June 2014
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Dry Lake

This weekend I had the opportunity to go on an overnight backpacking trip to Dry Lake with some youth. This was a first time backpacking trip for a couple of the youth. One of the challenges was three of the five young men weighing in at under 115 pounds. Dry Lake was dry and so was Lodgepole Springs. That created a slight logistics problem on how to efficiently get a lot of water to Dry Lake existed. We started with two to three liters of water for each of us.

We started out with a couple of liters of water per person. We moved at an acceptable pace making sure everyone was hydrated and packs and boots were adjusted and fitting right. Along the way there were wild flower blooms to see. Also the obligatory Leave No Trace lecture. In the past several years of teaching Leave No Trace, it seems that the young men are more aware and are better at following the Leave No Trace principals. Then again, it could be that one of my motto’s helps, “If you drop food on the trail you Leave No Trace by eating it off the trail.”


The one flower the boys know and identified on the side of the trail is what they call pokemon. It seems that pokemon is easier to say and remember than pestemon. However, they also said that it was pestemon after the pokemon declaration.


Once we got to the South Fork of the Santa Ana River, we filtered a lot of water, almost 4 gallons worth. We then began our trek towards Dry Lake with heavier packs. Everyone did well and before we knew it, we were close to our destination as the sun was still illuminating the mountains above us.


Dinner was cooking and tents were going up. Soon enough the dishes were done and everyone was turning in for the evening. A good nights sleep was had by most everyone. For may self, I slept well until the lights were turned on and a gaggle of birds started to sing. I was convinced to get up and enjoy the morning.

We cooked breakfast, ate and cleaned up camp. A couple of the young men were thinking that we should run down the hill to A&W immediately. We stated, the permission slip said that we return you at five this afternoon, so we are going to hang out here until we need to go.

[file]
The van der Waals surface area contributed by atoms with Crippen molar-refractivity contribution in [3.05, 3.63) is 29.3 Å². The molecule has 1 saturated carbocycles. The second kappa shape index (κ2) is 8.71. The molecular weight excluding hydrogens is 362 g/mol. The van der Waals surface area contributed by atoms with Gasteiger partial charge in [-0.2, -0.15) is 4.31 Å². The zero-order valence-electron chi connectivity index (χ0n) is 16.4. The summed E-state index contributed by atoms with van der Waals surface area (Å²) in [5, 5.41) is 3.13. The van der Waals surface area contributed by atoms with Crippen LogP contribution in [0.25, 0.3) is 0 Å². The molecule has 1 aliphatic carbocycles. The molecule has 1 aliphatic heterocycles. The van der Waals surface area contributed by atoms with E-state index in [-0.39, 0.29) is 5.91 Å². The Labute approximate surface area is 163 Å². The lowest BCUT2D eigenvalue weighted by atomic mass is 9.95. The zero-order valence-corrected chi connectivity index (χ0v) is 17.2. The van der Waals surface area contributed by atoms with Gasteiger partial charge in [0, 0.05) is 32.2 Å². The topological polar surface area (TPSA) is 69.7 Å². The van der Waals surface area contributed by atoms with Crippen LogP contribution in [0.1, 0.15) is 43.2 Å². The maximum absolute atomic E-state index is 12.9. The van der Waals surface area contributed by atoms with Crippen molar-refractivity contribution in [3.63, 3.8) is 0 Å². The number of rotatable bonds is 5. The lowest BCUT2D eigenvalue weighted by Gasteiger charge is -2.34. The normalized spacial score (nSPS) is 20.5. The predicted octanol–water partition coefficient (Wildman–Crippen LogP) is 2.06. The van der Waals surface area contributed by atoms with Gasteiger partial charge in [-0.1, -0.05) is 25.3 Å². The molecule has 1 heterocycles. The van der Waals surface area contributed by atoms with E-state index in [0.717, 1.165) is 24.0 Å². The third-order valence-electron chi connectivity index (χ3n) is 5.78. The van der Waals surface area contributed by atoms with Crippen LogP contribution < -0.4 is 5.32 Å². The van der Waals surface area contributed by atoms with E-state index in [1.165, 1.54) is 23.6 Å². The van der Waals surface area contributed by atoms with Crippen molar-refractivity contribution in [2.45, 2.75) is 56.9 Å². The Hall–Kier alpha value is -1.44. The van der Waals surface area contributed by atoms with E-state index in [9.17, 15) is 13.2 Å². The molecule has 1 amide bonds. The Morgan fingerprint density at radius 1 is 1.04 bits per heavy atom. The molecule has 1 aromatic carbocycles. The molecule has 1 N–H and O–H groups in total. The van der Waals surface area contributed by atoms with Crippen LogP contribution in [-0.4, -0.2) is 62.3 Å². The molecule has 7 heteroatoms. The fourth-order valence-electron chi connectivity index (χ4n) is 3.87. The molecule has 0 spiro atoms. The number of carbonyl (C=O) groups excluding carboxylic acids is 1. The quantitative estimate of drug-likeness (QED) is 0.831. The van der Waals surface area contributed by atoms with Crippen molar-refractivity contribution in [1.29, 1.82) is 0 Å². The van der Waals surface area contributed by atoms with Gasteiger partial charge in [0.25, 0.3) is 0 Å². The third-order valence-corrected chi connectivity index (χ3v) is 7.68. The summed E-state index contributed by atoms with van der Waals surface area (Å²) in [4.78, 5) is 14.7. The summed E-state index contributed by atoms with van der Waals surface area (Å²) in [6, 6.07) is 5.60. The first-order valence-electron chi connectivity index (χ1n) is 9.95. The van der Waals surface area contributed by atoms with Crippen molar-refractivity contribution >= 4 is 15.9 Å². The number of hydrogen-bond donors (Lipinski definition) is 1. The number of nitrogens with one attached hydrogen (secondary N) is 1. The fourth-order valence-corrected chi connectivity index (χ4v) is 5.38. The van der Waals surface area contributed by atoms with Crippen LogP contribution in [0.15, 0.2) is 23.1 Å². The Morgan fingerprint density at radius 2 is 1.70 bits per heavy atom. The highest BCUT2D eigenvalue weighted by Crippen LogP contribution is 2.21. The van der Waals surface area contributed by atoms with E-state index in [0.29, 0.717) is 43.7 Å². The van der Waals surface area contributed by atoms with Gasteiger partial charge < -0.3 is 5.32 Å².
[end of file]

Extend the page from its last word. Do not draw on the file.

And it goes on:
We hiked over to Lodgepole Springs to that it was dry. A couple of boys looked closely and the report was, damp sand and a lot of bugs. We put to use a small tripod and got a group photo.


We headed to the other side of the spring and worked out way back to the south side of the lake doing a little map and compass work. We even drew a large clock face in the sand to demonstrate how to find north with a clock face and lining up a shadow with the hour hand. One of the boys pulled out his compass and said north is not the way 12 o’clock pointed on the clock face. We then had a discussion on true north and magnetic north. When asked what the magnetic declination was, one young man stated 12 degrees. He must have been listening on one of our previous hikes. Much to my pleasure, when accounting for the magnetic declination, 12 o,clock on the clock face was pretty darn close to true north.

In our travels we saw a deer in the middle of the lake bed. It appeared that it was looking for water. It is sad to think that there is wildlife around Dry Lake that is in need of water. Then again, on Saturday morning, a man walked up to us in the Dry Lake campground with his empty water container and asked were he could find water. Then we ran into hikers on the way down asking if there was water at Lodgepole Springs. As it looks, there will be a lot of wildlife and not so wildlife looking for water this summer.


As for the trip down, we took a little extra time and got some pictures of the flowers.





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Overall it was a great trip. One of the young men that had never been backpacking before really enjoyed the trip. He wants to go on the next trip to Fish Creek Saddle overnight with a day hike to the top of Mt. San Gorgonio.

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2 comments to Dry Lake

  • Lyn

    Where exactly did you fill up the 4 gallons of water? And do you know if there is water close to Fish Creek Saddle? I’m interested in heading out this weekend for a 3 day trip but need to know where we can camp that is close to water so we can cook/eat and fill up to do a day hike to the summit of San G.


  • We filled up at just east of the Dollar Lake and Dry Lake trail split at the South Fork of the Santa Ana River. It is only 1.5 miles and about 900 feet below Dry Lake. As for Fish Creek Saddle, the South Fork of the Santa Ana is 2.7 miles and 1,800 feet below Fish Creek Saddle. As for Fish Creek Saddle, every time I have camped there I packed all my water up the hill to that spot. There is not much water in the mountains this year.